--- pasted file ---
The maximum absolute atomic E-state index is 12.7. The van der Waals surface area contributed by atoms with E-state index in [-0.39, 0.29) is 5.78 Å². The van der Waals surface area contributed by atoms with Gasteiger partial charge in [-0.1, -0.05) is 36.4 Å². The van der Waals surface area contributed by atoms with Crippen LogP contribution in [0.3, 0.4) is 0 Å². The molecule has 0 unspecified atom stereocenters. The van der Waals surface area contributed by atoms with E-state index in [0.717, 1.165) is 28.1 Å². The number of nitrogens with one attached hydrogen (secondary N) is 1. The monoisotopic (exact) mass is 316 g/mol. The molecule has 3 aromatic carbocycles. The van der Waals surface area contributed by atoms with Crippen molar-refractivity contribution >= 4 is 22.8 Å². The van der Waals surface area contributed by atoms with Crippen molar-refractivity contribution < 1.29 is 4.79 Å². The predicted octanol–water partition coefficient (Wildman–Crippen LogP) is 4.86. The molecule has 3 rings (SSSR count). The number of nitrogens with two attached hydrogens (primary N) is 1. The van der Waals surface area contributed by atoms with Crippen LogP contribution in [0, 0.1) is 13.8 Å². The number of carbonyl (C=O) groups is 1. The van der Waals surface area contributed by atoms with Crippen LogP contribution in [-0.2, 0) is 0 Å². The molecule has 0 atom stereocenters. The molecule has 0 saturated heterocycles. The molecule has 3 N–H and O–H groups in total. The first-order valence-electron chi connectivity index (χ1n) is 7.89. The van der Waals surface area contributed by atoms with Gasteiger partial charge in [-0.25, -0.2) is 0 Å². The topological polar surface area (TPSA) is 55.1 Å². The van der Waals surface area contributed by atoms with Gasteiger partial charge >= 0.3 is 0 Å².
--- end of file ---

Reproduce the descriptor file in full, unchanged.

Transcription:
The maximum absolute atomic E-state index is 12.7. The van der Waals surface area contributed by atoms with E-state index in [-0.39, 0.29) is 5.78 Å². The van der Waals surface area contributed by atoms with Gasteiger partial charge in [-0.1, -0.05) is 36.4 Å². The van der Waals surface area contributed by atoms with Crippen LogP contribution in [0.3, 0.4) is 0 Å². The molecule has 0 unspecified atom stereocenters. The van der Waals surface area contributed by atoms with E-state index in [0.717, 1.165) is 28.1 Å². The number of nitrogens with one attached hydrogen (secondary N) is 1. The monoisotopic (exact) mass is 316 g/mol. The molecule has 3 aromatic carbocycles. The van der Waals surface area contributed by atoms with Crippen molar-refractivity contribution >= 4 is 22.8 Å². The van der Waals surface area contributed by atoms with Crippen molar-refractivity contribution < 1.29 is 4.79 Å². The predicted octanol–water partition coefficient (Wildman–Crippen LogP) is 4.86. The molecule has 3 rings (SSSR count). The number of nitrogens with two attached hydrogens (primary N) is 1. The van der Waals surface area contributed by atoms with Crippen LogP contribution in [0, 0.1) is 13.8 Å². The number of carbonyl (C=O) groups is 1. The van der Waals surface area contributed by atoms with Crippen LogP contribution in [-0.2, 0) is 0 Å². The molecule has 0 atom stereocenters. The molecule has 0 saturated heterocycles. The molecule has 3 N–H and O–H groups in total. The first-order valence-electron chi connectivity index (χ1n) is 7.89. The van der Waals surface area contributed by atoms with Gasteiger partial charge in [-0.25, -0.2) is 0 Å². The topological polar surface area (TPSA) is 55.1 Å². The van der Waals surface area contributed by atoms with Gasteiger partial charge >= 0.3 is 0 Å².